I've long been interested in Jewish minorities and how they navigate life in what is now a white Jewish world.  Israel's majority is not white although you'd never know it from see its leadership on the news.  There's much more written about Jewish culture and heritage both in and out of Israel from a white perspective so this book is worthwhile just for that (and more).  I'll look to see if more have been published like this- there wasn't too much in the 90s, but I haven't looked in the last ten years since switching my focus from the Middle East to Central Asia.

There was an interesting statement near the end of the book that made me think a little.  I've always thought it's ironic that the current country of Israel was allowed to be created by the West to create a homeland for the displaced Jews the West didn't want, but that most Jews who ended up in Israel weren't from the West, but from Africa, the Middle East, and Asia.  But could those small, isolated Jewish communities have survived modernity without something like Israel?  This doesn't make me any more inclined to celebrate the creation of the state of Israel, but at least it's a possible positive result, even if those cultures are necessarily losing something of themselves in Israel..

There were a few things that weren't the best, of course.  I'd have liked more dates, especially regarding Nana-bai.  The only thing I could pin anything to was that the author was born around 1975.  Maybe there was a reason for not putting any dates in, but I felt like it was important information that was left out.  Also, I got tired of all the author's growing up, but I feel that way with most any memoir.  It's bad enough to live through being a teenager; why do so many people want to relive it in detail and make the rest of us read all about it?

But those were small complaints in a very interesting book.

23 March 2012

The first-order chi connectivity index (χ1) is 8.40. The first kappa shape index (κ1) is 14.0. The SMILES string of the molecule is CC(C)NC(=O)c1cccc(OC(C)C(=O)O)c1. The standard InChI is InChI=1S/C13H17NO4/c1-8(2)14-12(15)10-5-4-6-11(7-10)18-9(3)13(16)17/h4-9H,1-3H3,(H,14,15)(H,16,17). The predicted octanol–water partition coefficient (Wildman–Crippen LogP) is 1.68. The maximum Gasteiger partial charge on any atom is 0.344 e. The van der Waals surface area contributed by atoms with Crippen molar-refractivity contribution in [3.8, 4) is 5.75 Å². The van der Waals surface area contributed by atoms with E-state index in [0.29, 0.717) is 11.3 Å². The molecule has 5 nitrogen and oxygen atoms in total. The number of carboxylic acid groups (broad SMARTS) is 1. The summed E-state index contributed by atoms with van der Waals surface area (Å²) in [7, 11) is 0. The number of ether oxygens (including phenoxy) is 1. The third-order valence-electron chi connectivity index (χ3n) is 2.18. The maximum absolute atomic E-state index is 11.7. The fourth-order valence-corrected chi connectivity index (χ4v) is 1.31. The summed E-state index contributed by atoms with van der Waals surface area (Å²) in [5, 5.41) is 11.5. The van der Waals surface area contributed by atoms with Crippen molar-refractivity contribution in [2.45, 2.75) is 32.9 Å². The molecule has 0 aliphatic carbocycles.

Photo a Day, March 23: Sumalak

I finally was able to try real sumalak on Nooruz.  None of us loved it even though I was a lot more positive about it when I made it five years ago (although I didn't get it quite right then- maybe I just like it undercooked).  But there was lots of it available here in Bishkek on Wednesday. If I ever decide to try it again, it'll be in the crockpot and when we have friends from Central Asia visiting for Navruz.  There's also this good recipe in English.

You could get a bottle or a cup.

Or bring your own jar to get filled.

There was plenty of sumalak everywhere to go around.

22 March 2012

Waiting for Wagtails

A year ago at this time the masked wagtails had been back for at least a couple of weeks, but I haven't seen one yet this year.  There's currently a prize for the first person in the family to spot one.  It's a little like seeing the first robin of the year.

Photo(s) a Day, March 22, Kalpaks

Nooruz is a day for kalpaks.  The husband likes to take photos of kalpaks.  So we have a lot of kalpak pictures now.

21 March 2012

Photo(s) a Day, March 21- or Happy Nooruz!

I love Nooruz, and you know that if you've been reading this blog for more than a little while. Here's a little of what we saw today. If you don't know what Nooruz is, here are some links to previous years since I always write about it.

 These photo are from Ala-Too Square. We were there a little early, but the biggest problem was the huge police presence while made getting around very difficult. A major part of the square was blocked off leaving small areas for many people to get through. Still, it was a good time.